3. Write the correct definition (see above) on the other side of the card with the correct term.
  4. You can then test yourself by reading the term and giving the correct definition; or reading the definition and giving the correct term

Visual aid

  1. Make yourself a picture similar to the one on p.2 - a picture of a living organism. You can either draw the living organism or cut out a picture from an old magazine or card.
  2. Write the characteristics of the living organisms around the picture and write the definition of each characteristic next to the correct term.

Learning Activity 2

Some students find it easier to remember lists using a mnemonic. (A mnemonic is a device such as a pattern of letters, ideas, or associations that assists in remembering something). To remember the seven characteristics of living organisms, some students like to use 'MRS GREN' where each letter stands for a characteristic.
M - movement
R - respiration
S - sensitivity
G - growth
R - reproduction
E - excretion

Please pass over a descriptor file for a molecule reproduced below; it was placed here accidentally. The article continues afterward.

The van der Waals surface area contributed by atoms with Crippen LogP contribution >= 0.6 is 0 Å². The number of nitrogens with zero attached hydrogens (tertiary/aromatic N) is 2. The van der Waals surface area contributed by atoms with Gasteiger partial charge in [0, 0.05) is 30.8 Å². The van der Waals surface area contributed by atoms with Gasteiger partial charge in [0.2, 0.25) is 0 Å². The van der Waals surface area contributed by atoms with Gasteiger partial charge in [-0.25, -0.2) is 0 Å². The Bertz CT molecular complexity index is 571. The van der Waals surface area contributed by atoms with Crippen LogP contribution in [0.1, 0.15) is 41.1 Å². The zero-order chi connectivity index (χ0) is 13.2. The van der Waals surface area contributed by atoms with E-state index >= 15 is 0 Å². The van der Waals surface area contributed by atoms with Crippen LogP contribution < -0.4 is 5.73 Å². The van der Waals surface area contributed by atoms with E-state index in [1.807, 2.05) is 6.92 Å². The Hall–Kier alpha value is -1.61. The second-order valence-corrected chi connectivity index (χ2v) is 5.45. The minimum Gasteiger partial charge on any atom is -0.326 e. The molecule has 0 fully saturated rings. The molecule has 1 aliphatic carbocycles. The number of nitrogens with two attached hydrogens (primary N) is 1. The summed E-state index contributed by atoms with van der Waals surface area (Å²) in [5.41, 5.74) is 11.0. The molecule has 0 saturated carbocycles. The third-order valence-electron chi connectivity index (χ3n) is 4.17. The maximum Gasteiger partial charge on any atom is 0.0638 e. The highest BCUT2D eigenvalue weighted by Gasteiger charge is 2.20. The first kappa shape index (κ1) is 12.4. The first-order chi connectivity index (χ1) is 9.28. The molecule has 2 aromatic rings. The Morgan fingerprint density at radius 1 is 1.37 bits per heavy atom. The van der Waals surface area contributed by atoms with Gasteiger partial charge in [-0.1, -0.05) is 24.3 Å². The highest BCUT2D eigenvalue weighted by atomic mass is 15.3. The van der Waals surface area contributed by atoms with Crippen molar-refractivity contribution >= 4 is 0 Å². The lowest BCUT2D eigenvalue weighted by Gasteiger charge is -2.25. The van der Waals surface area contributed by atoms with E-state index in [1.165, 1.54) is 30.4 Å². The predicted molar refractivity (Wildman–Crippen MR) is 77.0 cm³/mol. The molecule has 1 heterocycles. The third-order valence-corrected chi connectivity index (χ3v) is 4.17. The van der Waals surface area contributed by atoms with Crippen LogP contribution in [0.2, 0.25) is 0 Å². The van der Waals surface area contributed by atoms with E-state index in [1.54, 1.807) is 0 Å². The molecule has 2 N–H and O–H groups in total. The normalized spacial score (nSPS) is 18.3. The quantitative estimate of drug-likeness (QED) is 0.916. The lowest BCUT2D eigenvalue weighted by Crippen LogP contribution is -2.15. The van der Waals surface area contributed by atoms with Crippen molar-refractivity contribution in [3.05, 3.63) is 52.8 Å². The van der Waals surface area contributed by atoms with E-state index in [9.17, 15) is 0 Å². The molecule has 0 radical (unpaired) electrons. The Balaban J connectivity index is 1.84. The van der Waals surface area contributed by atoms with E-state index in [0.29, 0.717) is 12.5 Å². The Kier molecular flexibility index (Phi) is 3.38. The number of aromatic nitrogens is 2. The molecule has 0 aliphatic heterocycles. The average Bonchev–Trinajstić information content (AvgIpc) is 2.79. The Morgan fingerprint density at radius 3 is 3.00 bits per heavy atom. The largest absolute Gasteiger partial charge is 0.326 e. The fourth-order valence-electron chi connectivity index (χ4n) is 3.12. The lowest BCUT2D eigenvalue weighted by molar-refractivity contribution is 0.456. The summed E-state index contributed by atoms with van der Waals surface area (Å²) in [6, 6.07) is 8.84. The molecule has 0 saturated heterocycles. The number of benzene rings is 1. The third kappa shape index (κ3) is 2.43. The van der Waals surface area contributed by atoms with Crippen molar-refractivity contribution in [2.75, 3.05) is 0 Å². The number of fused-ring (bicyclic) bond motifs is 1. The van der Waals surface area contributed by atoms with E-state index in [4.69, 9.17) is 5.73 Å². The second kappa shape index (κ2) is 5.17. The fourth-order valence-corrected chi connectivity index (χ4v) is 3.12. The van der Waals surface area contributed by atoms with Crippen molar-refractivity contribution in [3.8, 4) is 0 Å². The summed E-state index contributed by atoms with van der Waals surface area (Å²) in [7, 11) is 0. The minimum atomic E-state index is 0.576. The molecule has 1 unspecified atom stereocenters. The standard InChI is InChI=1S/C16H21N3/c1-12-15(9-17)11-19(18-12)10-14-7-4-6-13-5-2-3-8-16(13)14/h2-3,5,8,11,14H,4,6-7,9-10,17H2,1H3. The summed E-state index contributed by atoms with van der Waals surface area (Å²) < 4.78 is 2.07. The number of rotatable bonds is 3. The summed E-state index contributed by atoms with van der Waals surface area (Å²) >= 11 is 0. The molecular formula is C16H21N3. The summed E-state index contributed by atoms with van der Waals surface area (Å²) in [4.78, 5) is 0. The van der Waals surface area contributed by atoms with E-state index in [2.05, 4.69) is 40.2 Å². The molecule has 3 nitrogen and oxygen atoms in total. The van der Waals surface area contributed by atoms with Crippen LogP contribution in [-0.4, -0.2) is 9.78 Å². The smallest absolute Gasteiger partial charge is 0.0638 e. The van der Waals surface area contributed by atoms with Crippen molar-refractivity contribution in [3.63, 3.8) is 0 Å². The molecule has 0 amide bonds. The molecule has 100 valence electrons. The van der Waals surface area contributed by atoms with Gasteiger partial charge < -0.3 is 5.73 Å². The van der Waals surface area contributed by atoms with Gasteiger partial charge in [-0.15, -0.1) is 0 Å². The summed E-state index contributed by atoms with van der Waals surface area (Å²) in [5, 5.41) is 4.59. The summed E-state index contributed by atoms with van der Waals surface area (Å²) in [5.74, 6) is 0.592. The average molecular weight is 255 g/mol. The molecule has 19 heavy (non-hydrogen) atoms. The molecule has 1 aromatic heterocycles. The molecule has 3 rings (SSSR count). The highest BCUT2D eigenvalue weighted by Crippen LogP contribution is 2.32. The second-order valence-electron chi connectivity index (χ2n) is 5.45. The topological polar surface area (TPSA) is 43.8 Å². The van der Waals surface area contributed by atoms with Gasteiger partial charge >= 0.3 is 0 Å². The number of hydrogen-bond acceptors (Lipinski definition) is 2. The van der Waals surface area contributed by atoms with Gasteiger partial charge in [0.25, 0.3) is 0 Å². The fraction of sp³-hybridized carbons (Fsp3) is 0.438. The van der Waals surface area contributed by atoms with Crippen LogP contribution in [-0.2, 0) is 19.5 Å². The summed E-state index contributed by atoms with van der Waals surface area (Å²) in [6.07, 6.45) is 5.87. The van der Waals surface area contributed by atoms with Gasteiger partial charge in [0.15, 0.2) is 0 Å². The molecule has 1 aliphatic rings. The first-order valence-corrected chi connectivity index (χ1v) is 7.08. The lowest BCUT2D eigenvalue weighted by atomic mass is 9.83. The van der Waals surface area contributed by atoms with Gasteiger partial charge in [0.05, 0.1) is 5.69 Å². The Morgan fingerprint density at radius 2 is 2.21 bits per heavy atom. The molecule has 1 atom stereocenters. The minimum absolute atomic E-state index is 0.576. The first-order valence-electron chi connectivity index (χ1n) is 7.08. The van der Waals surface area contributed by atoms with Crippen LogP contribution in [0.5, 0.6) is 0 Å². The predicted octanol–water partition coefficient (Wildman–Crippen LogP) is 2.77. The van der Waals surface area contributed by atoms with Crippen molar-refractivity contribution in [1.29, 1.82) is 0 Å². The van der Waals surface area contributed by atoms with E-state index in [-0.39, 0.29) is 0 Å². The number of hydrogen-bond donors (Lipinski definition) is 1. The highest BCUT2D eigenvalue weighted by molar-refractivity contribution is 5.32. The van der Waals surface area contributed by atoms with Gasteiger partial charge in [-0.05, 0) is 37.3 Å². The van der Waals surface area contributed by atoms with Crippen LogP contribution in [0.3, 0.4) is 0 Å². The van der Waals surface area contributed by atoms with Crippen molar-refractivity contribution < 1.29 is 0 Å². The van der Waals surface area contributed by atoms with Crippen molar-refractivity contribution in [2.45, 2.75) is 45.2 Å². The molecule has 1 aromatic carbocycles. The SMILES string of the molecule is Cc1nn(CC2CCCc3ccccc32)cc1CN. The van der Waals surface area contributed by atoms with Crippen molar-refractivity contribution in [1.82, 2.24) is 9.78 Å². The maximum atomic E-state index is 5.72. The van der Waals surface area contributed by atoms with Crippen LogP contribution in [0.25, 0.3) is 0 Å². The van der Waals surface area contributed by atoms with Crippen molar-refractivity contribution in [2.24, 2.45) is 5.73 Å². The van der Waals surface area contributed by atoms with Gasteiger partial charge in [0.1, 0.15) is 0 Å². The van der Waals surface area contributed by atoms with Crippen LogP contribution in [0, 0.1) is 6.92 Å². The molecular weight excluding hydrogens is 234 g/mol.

N - nutrition

Try making up your own mnemonic to help you remember the seven characteristics of living organisms.

Learning Activity 4

Answer the following questions in your exercise book:

  1. What is the other feature mentioned in the text that all living organisms have in common?
  2. List five structures found in cells.
  3. Which structure in the cell is involved in making proteins?
  4. What is the function of enzymes in the cell?

Mark your work.

Common misunderstandings and misconceptions

  • Students often only think of animals (mainly mammals) when listing characteristics of living organisms. Remember there are other living organisms that are not animals - plants, fungi and even bacteria are living organisms.